Perspectives Papers

Perspectives Papers provide analysis from BESA Center research associates and other outside experts on the most important issues pertaining to Israel and the Middle East.

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The attack by ISIS on Hamid Karzai International Airport in Kabul at the end of August targeted both the American “crusaders” and the Taliban, demonstrating the group’s unwillingness to cooperate with potential Islamist partners as well as its determination to advance toward its global goals (“Caliphate Now”) all by itself.
The Iranian regime has been a considerable threat to global cybersecurity ever since 2012, when it committed cyberattacks on US financial institutions in retaliation for the high-profile Stuxnet attack on its nuclear program. In the wake of the Stuxnet attack, the Tehran regime vastly ramped up its cyber capabilities, transforming itself from a third-tier cyber power into one that poses a serious threat.
Much like the Oslo illusion, which posited that territorial concessions to the PLO would bring about peace with the Palestinians, the hope that economic easing in the Gaza Strip will moderate Hamas terrorism is a mistaken attempt to apply a Western logic of conflict management to a Palestinian enemy whose definition of the end of the conflict with Israel is not in the West’s political-cultural lexicon.
The Gulf states will closely monitor the way Russia and China handle the perceived security vacuum in the wake of the US withdrawal and abandonment, for all practical purposes, of Central Asia. They wish to determine to what degree those countries might be viable alternatives for a no longer reliable US security umbrella in the Middle East. They are also likely to push to strengthen regional alliances, especially with Israel.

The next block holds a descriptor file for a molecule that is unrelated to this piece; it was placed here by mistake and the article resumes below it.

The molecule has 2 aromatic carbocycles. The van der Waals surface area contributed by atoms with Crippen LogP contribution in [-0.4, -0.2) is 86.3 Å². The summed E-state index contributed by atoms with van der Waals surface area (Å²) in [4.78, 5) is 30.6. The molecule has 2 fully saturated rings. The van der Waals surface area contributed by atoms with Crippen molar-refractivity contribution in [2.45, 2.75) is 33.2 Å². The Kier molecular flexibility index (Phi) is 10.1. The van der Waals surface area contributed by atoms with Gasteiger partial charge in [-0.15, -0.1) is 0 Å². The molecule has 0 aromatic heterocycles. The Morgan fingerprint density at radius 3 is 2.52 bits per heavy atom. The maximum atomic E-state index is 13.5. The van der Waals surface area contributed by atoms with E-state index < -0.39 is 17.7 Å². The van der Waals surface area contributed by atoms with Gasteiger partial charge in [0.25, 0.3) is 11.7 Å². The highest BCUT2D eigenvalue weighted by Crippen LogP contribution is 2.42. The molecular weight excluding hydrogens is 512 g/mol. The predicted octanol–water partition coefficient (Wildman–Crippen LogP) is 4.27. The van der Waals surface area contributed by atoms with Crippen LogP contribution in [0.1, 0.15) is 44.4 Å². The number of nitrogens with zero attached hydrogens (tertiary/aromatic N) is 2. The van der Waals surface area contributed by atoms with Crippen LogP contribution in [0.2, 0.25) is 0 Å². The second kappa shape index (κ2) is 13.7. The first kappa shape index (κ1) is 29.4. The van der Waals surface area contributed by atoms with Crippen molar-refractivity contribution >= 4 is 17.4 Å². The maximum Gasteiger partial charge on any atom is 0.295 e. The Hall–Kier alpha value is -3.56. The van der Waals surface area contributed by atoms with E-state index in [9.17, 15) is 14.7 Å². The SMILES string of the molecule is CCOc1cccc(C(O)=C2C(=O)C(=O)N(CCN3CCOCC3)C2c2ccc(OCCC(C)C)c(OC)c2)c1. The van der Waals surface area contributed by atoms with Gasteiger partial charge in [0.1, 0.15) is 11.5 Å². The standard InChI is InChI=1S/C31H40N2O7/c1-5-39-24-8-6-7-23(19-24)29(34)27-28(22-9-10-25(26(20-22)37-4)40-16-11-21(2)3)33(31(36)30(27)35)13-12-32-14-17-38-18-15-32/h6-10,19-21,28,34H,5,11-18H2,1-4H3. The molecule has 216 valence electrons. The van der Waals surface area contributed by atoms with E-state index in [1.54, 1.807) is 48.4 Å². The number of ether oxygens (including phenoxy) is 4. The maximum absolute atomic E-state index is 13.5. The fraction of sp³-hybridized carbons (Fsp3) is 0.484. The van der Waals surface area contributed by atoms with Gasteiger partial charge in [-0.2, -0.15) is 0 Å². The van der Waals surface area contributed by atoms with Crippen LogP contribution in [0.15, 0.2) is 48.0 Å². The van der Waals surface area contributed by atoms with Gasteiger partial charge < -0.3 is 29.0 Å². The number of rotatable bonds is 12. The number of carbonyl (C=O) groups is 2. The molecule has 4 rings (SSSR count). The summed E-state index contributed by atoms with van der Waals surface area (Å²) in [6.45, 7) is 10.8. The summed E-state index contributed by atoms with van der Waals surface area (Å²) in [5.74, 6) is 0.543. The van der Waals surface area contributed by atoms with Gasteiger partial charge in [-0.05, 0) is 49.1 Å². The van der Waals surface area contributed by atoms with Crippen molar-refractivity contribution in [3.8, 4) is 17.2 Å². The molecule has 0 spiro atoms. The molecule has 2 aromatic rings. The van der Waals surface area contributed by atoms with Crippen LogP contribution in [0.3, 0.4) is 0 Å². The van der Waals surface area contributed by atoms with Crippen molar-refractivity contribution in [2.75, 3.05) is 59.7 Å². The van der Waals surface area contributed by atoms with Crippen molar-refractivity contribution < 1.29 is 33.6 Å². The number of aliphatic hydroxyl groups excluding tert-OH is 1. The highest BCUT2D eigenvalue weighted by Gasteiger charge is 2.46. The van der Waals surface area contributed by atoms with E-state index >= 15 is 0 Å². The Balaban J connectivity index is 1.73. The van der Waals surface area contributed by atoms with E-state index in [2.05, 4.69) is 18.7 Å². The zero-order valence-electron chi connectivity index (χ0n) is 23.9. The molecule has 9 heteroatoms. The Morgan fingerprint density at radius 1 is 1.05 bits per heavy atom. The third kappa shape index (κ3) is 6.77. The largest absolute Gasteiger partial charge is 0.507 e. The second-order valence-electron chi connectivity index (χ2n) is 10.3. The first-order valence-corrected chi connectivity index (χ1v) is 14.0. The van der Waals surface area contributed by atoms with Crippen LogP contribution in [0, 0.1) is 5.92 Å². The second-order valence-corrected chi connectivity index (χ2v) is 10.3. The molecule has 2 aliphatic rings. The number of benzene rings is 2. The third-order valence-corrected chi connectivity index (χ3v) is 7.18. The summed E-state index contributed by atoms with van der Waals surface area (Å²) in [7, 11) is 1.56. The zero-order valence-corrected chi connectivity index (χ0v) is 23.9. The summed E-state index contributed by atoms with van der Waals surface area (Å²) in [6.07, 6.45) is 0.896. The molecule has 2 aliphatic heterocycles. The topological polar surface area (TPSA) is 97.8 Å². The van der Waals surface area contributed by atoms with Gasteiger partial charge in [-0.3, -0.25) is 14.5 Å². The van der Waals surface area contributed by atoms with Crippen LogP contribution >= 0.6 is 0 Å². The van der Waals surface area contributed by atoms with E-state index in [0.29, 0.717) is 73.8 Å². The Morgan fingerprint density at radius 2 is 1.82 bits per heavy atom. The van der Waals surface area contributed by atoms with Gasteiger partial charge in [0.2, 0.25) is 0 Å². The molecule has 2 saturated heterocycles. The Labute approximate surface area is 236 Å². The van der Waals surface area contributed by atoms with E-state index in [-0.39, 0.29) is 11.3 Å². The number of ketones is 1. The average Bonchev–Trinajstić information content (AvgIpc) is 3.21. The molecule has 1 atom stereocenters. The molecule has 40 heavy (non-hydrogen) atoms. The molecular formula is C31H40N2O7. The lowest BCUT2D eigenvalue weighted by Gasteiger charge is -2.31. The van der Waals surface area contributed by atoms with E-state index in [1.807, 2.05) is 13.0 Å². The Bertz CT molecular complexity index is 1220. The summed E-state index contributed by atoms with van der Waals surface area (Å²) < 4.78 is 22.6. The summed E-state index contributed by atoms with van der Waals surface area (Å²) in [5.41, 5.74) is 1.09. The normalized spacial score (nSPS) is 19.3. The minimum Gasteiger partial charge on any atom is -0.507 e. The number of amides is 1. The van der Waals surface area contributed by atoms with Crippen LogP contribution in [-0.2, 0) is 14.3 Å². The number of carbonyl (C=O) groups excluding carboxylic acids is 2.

The Palestinian cheers over the “Afghan mujahedeen victory over the American Crusaders” create the impression that in their view, the Taliban are a worthy model to follow to eliminate the “Zionist occupation.” However, a crumbling Lebanon, a Gaza Strip plagued by poverty and unemployment, and Afghanistan itself, now under Taliban rule, do not indicate the success of the Islamic model. What the Palestinians need is not a new model of “armed struggle” but a reconciliation with the existence of Israel while striving for a sustainable peace settlement that will ensure security, prosperity, and respect for mutual rights.
The new president of the Islamic Republic of Iran, Ebrahim Raisi, has selected cleric Esmail Khatib as Minister of Intelligence. Khatib is a radical Islamist with close ties to both Supreme Leader Ali Khamenei and the Islamic Revolutionary Guard Corps. During his tenure, we can expect a more aggressive approach by the Ministry of Intelligence, meaning more terrorism and violence at the hands of the Islamic regime.

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